Welcome to BookView Interview, a conversation series where BookView talks to authors.
Recently, we talked to Victor Vahl, about his writing and his recently publisher novel, Mad City, a gritty action thriller (read the review here). Victor has written multiple fictional short stories and novellas, a style that leans towards grounded realism with a hint of the bizarre.
Victor Vahl is the pen name of Victor Torres: a writer, designer, and published author. He wrote a novel, so that’s a pretty solid credential for a start.
For the past few years, Victor has written multiple fictional short stories and novellas, a style that leans towards grounded realism with a hint of the bizarre. More of Victor’s free works will be visible on his collection here.
A graduate of Florida State University, Victor Vahl excelled in multiple classes involving creative writing and rhetoric. His luck knows no bounds, ranging from the unconditional support of his loving wife to receiving a pizza delivery with no pizza.
Outside of his fondness for the arts and cinema, Victor enjoys traveling, leaning too close to the TV while playing video games, taking any golden opportunity to put on his leather-worn boxing gloves (although the pen and keyboard has replaced that nowadays), and food. Just food.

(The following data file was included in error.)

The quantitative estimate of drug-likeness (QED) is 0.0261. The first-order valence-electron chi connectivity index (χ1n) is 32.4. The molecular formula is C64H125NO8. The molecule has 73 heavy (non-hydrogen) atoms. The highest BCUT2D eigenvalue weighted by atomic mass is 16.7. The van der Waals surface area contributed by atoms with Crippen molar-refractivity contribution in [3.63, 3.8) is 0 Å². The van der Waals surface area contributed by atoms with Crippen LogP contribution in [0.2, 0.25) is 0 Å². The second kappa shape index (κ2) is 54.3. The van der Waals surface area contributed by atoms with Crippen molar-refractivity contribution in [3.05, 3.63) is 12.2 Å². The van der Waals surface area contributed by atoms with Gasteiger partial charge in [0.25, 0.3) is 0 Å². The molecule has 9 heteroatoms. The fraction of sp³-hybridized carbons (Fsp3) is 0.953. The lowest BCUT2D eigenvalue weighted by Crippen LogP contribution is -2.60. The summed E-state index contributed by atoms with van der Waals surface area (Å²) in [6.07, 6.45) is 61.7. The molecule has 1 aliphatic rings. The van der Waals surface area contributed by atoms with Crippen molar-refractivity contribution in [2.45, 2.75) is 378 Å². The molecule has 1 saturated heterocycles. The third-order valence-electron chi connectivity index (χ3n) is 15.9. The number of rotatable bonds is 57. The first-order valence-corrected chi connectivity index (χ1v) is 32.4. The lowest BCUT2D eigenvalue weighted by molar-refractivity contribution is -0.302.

Do you think someone could be a writer if they don’t feel emotions strongly?
For all of us writers, in order to really imagine the reality of a scene, emotion-wise, it’s so important to resonate with other’s feelings and how they reacted to certain events, along with weaving together past felt emotions, or variables of it altogether into something real for our imaginary stories. The same goes for telling true stories. And, I mean, trying to word this in the best way possible, your story will always deliver that sense of realism if the emotions resonated are true to the audience, even if it is mocking satire or as far out as an intergalactic space opera.
That’s makes or breaks a writer, is that level of compelling storytelling. If you can’t, you’re merely firing blindly.
Do you try more to be original or to deliver to readers what they want?
All readers want some level of ingenuity, to feel some sense of realism of the characters they are reading. And I think I strike best when I pull from my pool of emotions, and not for marketing to an audience. (Maybe ingenuity is marketing to an audience and I threw myself into a paradox though, so, there you go)